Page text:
Who Are We ? – #autoimmune #awareness #facts #reality #truth


This Aboriginal Man in his forties, and adult daughter (in her twenties) were photographed using a hand-held soft-box in an outdoor location.

male crohns sufferer

Sometimes people get a picture in their heads that Autoimmune suffers are a group of middle aged women, hypochondriacs, constantly trotting off to the doctors, sitting around, moaning to everyone and getting around in pajamas all day! That is a sad stereotype that is both painful and misleading! Nothing could be further from the truth!

It is also probably the reason most people downplay the seriousness of these diseases because the world sees a group of white, middle aged women who are probably just “attention seeking” and “don’t look sick”.

When it comes to Autoimmune diseases, it doesn’t discriminate and they can happen to ANYONE! yes ANYONE.

Rich or poor. Big or small. Male or female. Young or old. Regardless of race or culture. ANYONE can have an autoimmune disease but it does tend to affect more women than men. Some diseases are more prevalent in certain groups… Why? Medical research doesn’t know yet.

Here are the statistics.

Who gets autoimmune diseases?

Did you know?

Autoimmune diseases can affect anyone. Yet certain people are at greater risk, including:
  • Women of childbearing age — More women than men have autoimmune diseases, which often start during their childbearing years.

  • People with a family history — Some autoimmune diseases run in families, such as lupus and multiple sclerosis. It is also common for different types of autoimmune diseases to affect different members of a single family. Inheriting certain genes can make it more likely to get an autoimmune disease. But a combination of genes and other factors may trigger the disease to start.

  • People who are around certain things in the environment — Certain events or environmental exposures may cause some autoimmune diseases, or make them worse. Sunlight, chemicals called solvents, and viral and bacterial infections are linked to many autoimmune diseases.

  • People of certain races or ethnic backgrounds — Some autoimmune diseases are more common or more severely affect certain groups of people more than others. For instance, type 1 diabetes is more common in white people. Lupus is most severe for African-American and Hispanic people.

The fact that it completely changes lives and is currently incurable should be enough for people to think very carefully about how they react and treat sufferers.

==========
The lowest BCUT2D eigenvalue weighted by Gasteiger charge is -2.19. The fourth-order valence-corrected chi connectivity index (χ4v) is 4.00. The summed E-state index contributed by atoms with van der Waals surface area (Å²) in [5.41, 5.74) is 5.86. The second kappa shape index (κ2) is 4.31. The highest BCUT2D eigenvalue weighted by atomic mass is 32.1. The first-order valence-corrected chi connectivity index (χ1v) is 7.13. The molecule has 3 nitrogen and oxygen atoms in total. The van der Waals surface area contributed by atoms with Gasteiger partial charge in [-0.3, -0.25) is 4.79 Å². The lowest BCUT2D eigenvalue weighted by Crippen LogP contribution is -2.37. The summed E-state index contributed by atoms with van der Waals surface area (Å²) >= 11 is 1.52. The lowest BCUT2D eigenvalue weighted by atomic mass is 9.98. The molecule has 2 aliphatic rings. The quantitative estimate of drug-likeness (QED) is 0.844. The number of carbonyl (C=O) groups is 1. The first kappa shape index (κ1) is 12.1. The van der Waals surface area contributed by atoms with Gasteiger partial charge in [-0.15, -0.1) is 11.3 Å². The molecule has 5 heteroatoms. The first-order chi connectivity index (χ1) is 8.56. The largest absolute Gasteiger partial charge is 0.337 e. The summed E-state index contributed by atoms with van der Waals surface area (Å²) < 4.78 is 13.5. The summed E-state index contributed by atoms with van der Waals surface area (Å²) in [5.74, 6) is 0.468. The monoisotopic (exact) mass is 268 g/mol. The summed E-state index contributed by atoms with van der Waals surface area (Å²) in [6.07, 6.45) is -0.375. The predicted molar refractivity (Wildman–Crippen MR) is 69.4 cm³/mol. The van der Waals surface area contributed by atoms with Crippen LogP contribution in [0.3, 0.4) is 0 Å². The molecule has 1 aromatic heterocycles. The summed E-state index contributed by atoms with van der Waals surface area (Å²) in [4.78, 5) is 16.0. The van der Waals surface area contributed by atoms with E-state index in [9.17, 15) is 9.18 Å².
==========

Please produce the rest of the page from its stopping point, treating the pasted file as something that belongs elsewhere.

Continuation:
Sadder still, is that some minority groups may be completely forgotten and overlooked by society altogether! They don’t get the support and help that they desperately need. This is greatly upsetting to me as I empathize deeply for anyone going through these struggles, let alone going through them alone or without recognition. Very few research or help has been extended to our indigenous brothers and sisters and this should be very distressing to society as a whole.

Since reaching out and connecting with others I have met such a diverse groups of wonderful people. Including nurses, fire fighters, teachers, marathon runners, successful business people, academics, mothers, fathers and soldiers.

I am amazed at who and where we are. We are all over the world. We are in every profession. We are multicultural. We are any age! – yes some sufferers are diagnosed at a very young age and must live with challenges and struggles all their lives!

I dearly want to tear down the stigma and reveal the true faces of Autoimmunes out there!

It is hard enough carrying the burdens and fighting the challenges of these diseases that we don’t need society dismissing and dehumanizing us even further.

The fact is everyone either knows someone with an autoimmune disease, are related to someone with an autoimmune disease or may work with someone with an autoimmune disease.

We need your understanding. We would appreciate your support. And we would be thrilled to get some respect for what we go through and what we must fight.

These diseases are serious. They can be debilitating. They can be progressive. They are definitely life changing. And sadly, they can be fatal.

Most sufferers work so hard just to be considered ‘normal’ and ‘valuable’. We may take serious medications, may undergo serious operations and may have to take on aggressive therapies which ALWAYS have serious side effects… all of this just to stay in this world and have an enjoyable life.

I long for a day when sufferers / survivors hold their heads high with pride and dignity. Where families and friends beam with pride at the courage and persistence of their loved ones… it CAN happen and you can make it possible.

Gentle hugs,


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